This colouring book is part of the Connecting with Our First Family / gaa-izhi-azhenaadiziyang nindinimaaganinaan: series. This book is published by TakingITGlobal Connected North program in partnership with Indigenous Artist and Visual Story Teller, Nyle Johnston of Miigizi Creations. The purpose of the project is to support students and educators in the process of understanding the Anishinaabe Nation, strengthening identity and culture, Ojibwe language revitalization and community development.
In A Mohawk Memoir from the War of 1812, John Norton – Teyoninhokarawen, historian Carl Benn introduces, annotates, and edits part of John Norton’s memoir. John Norton was born of a Cherokee man and a Scottish woman in 1770 and adopted by the Mohawks in the 1790s. He was an influential diplomat and political figure within and beyond Indigenous society taking leadership and war chief positions among the Six Nations of the Grand River north of Lake Erie.
In Men, Masculinity and the Indian Act, Martin Cannon, Onyota’a:ka (Oneida Nation) Turtle Clan, is about the inter-relationship between sexism and racialization. This book focuses on the impact of the Indian Act on the divisibility of Indigenous women into either/or ‘women’ or ‘Indians’. It also focuses on the collectivity of “Indians” in this Act, which affects men, women, two-spirit, transgendered or gay people.
As Long as the Sun Shines is a collection of poems by Janet Rogers who is an award-winning Mohawk and Tuscarora poet from Six Nations of the Grand River. As Long as the Sun Shines is inspired by Janet Roger’s global perspectives. This work references the concept of forever associated with the Haudenosaunee Two Row Wampum Agreement based on relationship and environmental concern. Assembled in three sections: Nations March Together with poems such as The Ever Present Tomahawk, Know Your Generosity and Bank-notable E.
Going Back Home is the story of Noreen’s experiences before and after residential school and foster homes. Through a series of dreams, which at times appear as real life to her, Noreen tries to make sense of all that has happened to her and her family especially her siblings during and after their lives in residential school and foster homes. She questions her indecisiveness; her explicable feeling of inadequacy and her powerlessness.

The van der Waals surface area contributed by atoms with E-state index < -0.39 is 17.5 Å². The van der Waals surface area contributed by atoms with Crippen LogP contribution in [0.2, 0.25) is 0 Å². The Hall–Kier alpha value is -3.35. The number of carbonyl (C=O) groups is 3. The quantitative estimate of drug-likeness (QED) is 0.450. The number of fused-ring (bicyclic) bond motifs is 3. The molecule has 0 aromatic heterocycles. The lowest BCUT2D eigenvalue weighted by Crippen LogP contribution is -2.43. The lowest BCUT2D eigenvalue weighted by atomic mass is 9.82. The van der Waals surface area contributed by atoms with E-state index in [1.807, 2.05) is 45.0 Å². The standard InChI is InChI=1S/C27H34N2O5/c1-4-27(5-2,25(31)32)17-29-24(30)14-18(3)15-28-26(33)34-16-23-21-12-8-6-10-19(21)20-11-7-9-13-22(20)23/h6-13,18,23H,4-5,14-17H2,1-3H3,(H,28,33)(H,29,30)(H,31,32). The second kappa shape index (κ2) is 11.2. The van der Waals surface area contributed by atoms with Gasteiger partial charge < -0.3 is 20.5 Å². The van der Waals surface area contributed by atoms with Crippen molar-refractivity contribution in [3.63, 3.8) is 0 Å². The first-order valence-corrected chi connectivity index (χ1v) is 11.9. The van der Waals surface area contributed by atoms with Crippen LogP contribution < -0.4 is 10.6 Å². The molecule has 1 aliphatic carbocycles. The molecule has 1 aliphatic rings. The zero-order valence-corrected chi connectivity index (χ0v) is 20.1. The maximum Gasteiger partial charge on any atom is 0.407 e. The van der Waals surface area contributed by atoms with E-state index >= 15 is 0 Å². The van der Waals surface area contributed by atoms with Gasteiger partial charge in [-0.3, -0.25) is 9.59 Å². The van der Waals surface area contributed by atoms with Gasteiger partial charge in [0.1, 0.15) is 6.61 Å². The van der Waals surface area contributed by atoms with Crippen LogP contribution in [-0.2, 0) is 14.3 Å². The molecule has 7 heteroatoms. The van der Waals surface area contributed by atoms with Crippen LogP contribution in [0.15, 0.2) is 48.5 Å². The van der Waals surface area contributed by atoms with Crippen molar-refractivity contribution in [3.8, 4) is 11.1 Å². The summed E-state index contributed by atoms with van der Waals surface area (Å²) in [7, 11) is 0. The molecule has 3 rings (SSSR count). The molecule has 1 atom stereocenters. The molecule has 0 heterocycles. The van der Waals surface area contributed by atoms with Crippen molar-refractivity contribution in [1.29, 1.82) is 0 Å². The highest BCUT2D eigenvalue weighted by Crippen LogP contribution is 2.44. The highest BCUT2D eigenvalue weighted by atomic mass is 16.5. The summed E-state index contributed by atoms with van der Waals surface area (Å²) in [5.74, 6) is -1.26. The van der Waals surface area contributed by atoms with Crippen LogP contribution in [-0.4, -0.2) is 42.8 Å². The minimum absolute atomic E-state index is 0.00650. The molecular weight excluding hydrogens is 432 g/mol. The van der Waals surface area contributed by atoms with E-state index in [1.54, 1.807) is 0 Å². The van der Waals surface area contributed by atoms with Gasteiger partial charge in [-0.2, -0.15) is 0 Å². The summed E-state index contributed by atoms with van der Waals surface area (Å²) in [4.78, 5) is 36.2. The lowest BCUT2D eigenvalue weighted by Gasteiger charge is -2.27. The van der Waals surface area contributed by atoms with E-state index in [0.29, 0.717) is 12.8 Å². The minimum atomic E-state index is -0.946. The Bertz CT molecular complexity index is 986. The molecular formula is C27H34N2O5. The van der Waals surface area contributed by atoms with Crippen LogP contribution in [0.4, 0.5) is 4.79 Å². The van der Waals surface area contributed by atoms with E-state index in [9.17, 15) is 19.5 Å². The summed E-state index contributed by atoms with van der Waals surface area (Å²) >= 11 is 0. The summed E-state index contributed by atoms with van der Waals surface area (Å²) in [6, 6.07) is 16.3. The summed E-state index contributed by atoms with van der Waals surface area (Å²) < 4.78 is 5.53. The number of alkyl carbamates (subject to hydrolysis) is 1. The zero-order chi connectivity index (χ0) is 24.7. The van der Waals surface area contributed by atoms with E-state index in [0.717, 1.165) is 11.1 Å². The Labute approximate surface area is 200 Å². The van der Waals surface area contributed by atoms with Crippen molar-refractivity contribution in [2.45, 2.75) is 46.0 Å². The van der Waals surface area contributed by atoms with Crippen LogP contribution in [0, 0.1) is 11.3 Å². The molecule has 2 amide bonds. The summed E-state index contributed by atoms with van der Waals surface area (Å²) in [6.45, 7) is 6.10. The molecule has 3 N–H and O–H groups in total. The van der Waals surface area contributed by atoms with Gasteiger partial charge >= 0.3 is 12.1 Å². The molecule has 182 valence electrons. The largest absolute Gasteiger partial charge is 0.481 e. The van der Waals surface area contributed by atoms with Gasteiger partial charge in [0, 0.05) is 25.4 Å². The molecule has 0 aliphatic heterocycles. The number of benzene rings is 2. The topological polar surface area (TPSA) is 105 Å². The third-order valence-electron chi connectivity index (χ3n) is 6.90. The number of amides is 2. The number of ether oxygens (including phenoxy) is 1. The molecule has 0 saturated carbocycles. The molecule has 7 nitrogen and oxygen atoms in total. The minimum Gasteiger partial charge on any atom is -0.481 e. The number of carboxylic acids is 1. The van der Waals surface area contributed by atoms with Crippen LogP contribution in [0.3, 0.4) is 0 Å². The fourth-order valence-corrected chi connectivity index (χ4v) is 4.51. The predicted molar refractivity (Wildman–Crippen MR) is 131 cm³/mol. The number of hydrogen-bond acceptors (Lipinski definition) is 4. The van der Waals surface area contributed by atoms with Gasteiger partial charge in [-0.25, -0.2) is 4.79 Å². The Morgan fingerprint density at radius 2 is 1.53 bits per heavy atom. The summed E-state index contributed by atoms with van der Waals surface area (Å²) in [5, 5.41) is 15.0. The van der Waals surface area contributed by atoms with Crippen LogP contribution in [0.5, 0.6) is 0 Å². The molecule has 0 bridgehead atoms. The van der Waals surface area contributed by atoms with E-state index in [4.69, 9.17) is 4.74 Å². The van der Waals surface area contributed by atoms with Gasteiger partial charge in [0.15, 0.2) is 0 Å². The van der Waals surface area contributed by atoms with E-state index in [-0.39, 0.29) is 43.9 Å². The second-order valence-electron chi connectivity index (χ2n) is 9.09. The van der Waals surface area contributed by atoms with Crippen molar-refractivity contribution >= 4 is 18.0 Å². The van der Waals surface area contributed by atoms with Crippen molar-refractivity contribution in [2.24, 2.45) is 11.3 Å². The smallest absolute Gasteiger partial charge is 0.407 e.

Indigenous and Decolonizing Studies in Education: Mapping the Long View published in 2019 by Routledge offers the ideas of well-known education thinkers Linda Tuhiwai Smith, Eve Tuck and K. Wayne Yang. This 292-page volume features the works of 26 Indigenous and other scholars in fifteen essays in the series, Indigenous and Decolonizing Studies in Education. The authors represent a variety of cultural traditions including Maori, Samoa, Mayan, Navajo, Salish, Hesquiaht, Tlingit, Ojibwe, and others.
Welcome to New France: Exploration of New France is one of six volumes in Beech Street Books series about the early development of New France written for elementary level students in grades 4 to 6. Written by Christine Zuchora-Walske, the 32-page title offers basic information about the history of New France from the fifteenth to seventeenth centuries. Each title is organized into six chapters and this title covers First Nations and French Fishermen; Cartier and the St.
Indigenous Life in Canada: Past, Present, Future: Oral Traditions and Storytelling is one of the titles in the series published by Beech Street Books. Author Anita Yasuda brings important details about unique oral traditions and traditional stories as well as general information about First Nations and Inuit narratives. In this 32-page book written by Anita Yasuda for Beech Street Books is designed for elementary students from grades 4 to 7.